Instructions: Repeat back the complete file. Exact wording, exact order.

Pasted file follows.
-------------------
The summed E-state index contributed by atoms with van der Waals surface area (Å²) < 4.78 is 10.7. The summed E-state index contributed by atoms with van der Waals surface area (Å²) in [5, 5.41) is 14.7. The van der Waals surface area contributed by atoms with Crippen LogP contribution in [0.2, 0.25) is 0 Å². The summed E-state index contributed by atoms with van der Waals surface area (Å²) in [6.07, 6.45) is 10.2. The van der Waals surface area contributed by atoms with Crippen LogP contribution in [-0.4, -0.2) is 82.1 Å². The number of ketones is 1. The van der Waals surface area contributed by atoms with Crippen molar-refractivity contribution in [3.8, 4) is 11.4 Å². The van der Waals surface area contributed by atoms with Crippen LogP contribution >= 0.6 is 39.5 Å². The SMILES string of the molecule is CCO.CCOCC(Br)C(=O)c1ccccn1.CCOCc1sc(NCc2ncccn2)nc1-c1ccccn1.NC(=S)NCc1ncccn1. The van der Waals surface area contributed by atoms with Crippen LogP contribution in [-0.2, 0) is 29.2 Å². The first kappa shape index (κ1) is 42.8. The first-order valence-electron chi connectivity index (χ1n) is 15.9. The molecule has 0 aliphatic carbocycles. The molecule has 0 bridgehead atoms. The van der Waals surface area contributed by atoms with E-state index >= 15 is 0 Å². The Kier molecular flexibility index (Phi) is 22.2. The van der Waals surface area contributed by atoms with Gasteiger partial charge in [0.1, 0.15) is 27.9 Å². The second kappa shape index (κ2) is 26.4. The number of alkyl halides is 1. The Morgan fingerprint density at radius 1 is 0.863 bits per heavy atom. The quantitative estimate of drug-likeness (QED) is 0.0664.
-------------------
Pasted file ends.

The summed E-state index contributed by atoms with van der Waals surface area (Å²) < 4.78 is 10.7. The summed E-state index contributed by atoms with van der Waals surface area (Å²) in [5, 5.41) is 14.7. The van der Waals surface area contributed by atoms with Crippen LogP contribution in [0.2, 0.25) is 0 Å². The summed E-state index contributed by atoms with van der Waals surface area (Å²) in [6.07, 6.45) is 10.2. The van der Waals surface area contributed by atoms with Crippen LogP contribution in [-0.4, -0.2) is 82.1 Å². The number of ketones is 1. The van der Waals surface area contributed by atoms with Crippen molar-refractivity contribution in [3.8, 4) is 11.4 Å². The van der Waals surface area contributed by atoms with Crippen LogP contribution >= 0.6 is 39.5 Å². The SMILES string of the molecule is CCO.CCOCC(Br)C(=O)c1ccccn1.CCOCc1sc(NCc2ncccn2)nc1-c1ccccn1.NC(=S)NCc1ncccn1. The van der Waals surface area contributed by atoms with Crippen LogP contribution in [-0.2, 0) is 29.2 Å². The first kappa shape index (κ1) is 42.8. The first-order valence-electron chi connectivity index (χ1n) is 15.9. The molecule has 0 aliphatic carbocycles. The molecule has 0 bridgehead atoms. The van der Waals surface area contributed by atoms with E-state index >= 15 is 0 Å². The Kier molecular flexibility index (Phi) is 22.2. The van der Waals surface area contributed by atoms with Gasteiger partial charge in [0.1, 0.15) is 27.9 Å². The second kappa shape index (κ2) is 26.4. The number of alkyl halides is 1. The Morgan fingerprint density at radius 1 is 0.863 bits per heavy atom. The quantitative estimate of drug-likeness (QED) is 0.0664.